Learning from the Unexpected
As any slot-machine operator can tell you, what keeps gamblers hooked to the lever is the random and unpredictable nature of jackpot payouts. It’s a classic tenet of operant conditioning: unexpected rewards have an unusually powerful effect on learning and behavior. For the first time, a research team led by Penn neurosurgery postdoctoral fellow Kareem Zaghloul has recorded the neural activity underlying this process in humans. They published their findings in the March 13 issue of Science.
The scientists asked people with Parkinson’s disease to play a computer card game involving a choice between two decks, one of which carried a higher probability of yielding a virtual financial reward. Microelectrodes implanted in a part of the brain called the substantia nigra (SN) recorded significantly higher rates of firing in dopaminergic neurons after unexpected gains than after unexpected losses, while no such differences were observed after expected gains and losses. “Our findings suggest that neurons in the human SN play a central role in reward-based learning, modulating learning based on the discrepancy between the expected and the realized outcome,” the authors conclude. This sheds new light on a part of the brain that has been suspected of playing a role in addiction and various disorders involving reward-seeking behavior.
The Bachelor Blues
An experiment revealed that the reproductive life of a male mouse can be extended by as much as 20 percent by means of a simple mechanism: just sharing a home with a female. Researchers led by Ralph Brinster V’60 Gr’64, the Richard King Mellon Professor of Reproductive Physiology, found that male mice that live on their own lose their fertility at around 26 months of age, compared with 32 months for those placed in co-ed housing. Their finding was published in January in Biology of Reproduction.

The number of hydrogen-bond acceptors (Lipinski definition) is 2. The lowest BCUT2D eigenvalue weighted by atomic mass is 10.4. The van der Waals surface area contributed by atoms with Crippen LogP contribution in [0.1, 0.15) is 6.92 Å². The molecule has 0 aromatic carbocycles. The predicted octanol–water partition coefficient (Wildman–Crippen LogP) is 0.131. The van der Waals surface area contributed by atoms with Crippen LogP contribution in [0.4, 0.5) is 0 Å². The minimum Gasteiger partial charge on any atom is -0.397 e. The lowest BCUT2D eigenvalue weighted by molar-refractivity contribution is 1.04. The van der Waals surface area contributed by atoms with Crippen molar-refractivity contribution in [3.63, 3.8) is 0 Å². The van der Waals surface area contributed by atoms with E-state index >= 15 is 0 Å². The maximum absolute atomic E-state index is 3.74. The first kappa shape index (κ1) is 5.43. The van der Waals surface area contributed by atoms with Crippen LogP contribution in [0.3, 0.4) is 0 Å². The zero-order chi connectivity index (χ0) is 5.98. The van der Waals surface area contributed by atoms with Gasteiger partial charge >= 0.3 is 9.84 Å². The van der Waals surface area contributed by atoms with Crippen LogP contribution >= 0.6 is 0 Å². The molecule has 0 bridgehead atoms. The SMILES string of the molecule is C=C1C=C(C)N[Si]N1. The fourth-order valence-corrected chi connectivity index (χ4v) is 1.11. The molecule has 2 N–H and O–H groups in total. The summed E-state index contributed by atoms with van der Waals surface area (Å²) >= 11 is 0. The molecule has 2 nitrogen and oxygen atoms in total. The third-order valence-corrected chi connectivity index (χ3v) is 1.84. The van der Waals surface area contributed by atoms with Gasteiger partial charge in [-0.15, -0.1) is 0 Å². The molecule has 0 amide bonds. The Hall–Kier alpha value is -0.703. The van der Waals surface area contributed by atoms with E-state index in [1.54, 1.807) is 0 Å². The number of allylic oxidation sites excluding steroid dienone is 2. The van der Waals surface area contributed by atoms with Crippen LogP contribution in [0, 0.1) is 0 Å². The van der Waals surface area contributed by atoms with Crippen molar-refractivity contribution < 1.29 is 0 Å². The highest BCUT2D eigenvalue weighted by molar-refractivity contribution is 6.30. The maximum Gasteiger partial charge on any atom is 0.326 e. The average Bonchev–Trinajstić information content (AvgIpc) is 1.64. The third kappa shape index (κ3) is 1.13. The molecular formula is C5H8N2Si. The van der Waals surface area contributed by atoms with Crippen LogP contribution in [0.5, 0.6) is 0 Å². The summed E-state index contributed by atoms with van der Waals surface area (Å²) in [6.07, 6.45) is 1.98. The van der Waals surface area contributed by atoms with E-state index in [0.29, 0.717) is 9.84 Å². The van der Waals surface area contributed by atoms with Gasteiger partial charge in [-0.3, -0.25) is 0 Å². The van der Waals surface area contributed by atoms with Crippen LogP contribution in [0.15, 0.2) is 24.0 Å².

The underlying mechanism remains unclear, although it appears that defects in the sperm-production process are at play.
“If it turns out that this reproductive effect is mimicked in other species,” Brinster said, “a 20 percent increase in male fertility could mean an extension of the male reproductive life-span of years” for some livestock animals.
Swallowing the Holiday-Suicide Myth
If you’ve read that suicides peak during the winter holiday season in the United States, you’re not alone. The popular press trots out that supposed fact every time the decorations go up. The problem is, it’s not true. There are actually fewer suicides in December than any other month, according to national health statistics.
The Annenberg Public Policy Center first debunked this myth in 2000, but a recent APPC analysis of the latest crop of stories showed that half of them got it wrong. That represented quite a relapse; the year before, only 10 percent missed the mark.
“Perpetuating the myth not only misinforms the public,” said APPC director Kathleen Hall Jamieson. “It also misses an opportunity to educate the public about the most important risk factors for suicide— namely, mental disorders.”